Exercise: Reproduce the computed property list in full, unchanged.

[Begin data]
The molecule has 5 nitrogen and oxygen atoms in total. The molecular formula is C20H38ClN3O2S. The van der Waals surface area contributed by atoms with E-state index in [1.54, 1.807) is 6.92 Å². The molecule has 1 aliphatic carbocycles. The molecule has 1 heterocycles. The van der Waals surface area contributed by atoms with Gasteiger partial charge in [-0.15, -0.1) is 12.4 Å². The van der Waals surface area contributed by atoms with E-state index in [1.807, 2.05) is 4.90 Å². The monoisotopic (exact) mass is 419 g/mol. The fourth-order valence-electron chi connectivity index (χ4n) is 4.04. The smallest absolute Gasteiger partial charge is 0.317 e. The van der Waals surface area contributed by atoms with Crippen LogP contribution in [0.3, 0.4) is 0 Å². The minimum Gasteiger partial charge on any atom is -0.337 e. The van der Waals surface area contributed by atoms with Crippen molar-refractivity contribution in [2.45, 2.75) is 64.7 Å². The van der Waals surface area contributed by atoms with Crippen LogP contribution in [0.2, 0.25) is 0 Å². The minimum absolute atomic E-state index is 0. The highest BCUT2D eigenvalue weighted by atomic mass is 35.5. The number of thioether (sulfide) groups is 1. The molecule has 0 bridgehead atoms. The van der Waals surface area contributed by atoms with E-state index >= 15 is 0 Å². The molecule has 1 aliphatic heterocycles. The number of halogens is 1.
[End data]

The molecule has 5 nitrogen and oxygen atoms in total. The molecular formula is C20H38ClN3O2S. The van der Waals surface area contributed by atoms with E-state index in [1.54, 1.807) is 6.92 Å². The molecule has 1 aliphatic carbocycles. The molecule has 1 heterocycles. The van der Waals surface area contributed by atoms with Gasteiger partial charge in [-0.15, -0.1) is 12.4 Å². The van der Waals surface area contributed by atoms with E-state index in [1.807, 2.05) is 4.90 Å². The monoisotopic (exact) mass is 419 g/mol. The fourth-order valence-electron chi connectivity index (χ4n) is 4.04. The smallest absolute Gasteiger partial charge is 0.317 e. The van der Waals surface area contributed by atoms with Crippen LogP contribution in [0.3, 0.4) is 0 Å². The minimum Gasteiger partial charge on any atom is -0.337 e. The van der Waals surface area contributed by atoms with Crippen molar-refractivity contribution in [2.45, 2.75) is 64.7 Å². The van der Waals surface area contributed by atoms with Crippen LogP contribution in [0.2, 0.25) is 0 Å². The minimum absolute atomic E-state index is 0. The highest BCUT2D eigenvalue weighted by atomic mass is 35.5. The number of thioether (sulfide) groups is 1. The molecule has 0 bridgehead atoms. The van der Waals surface area contributed by atoms with E-state index >= 15 is 0 Å². The molecule has 1 aliphatic heterocycles. The number of halogens is 1.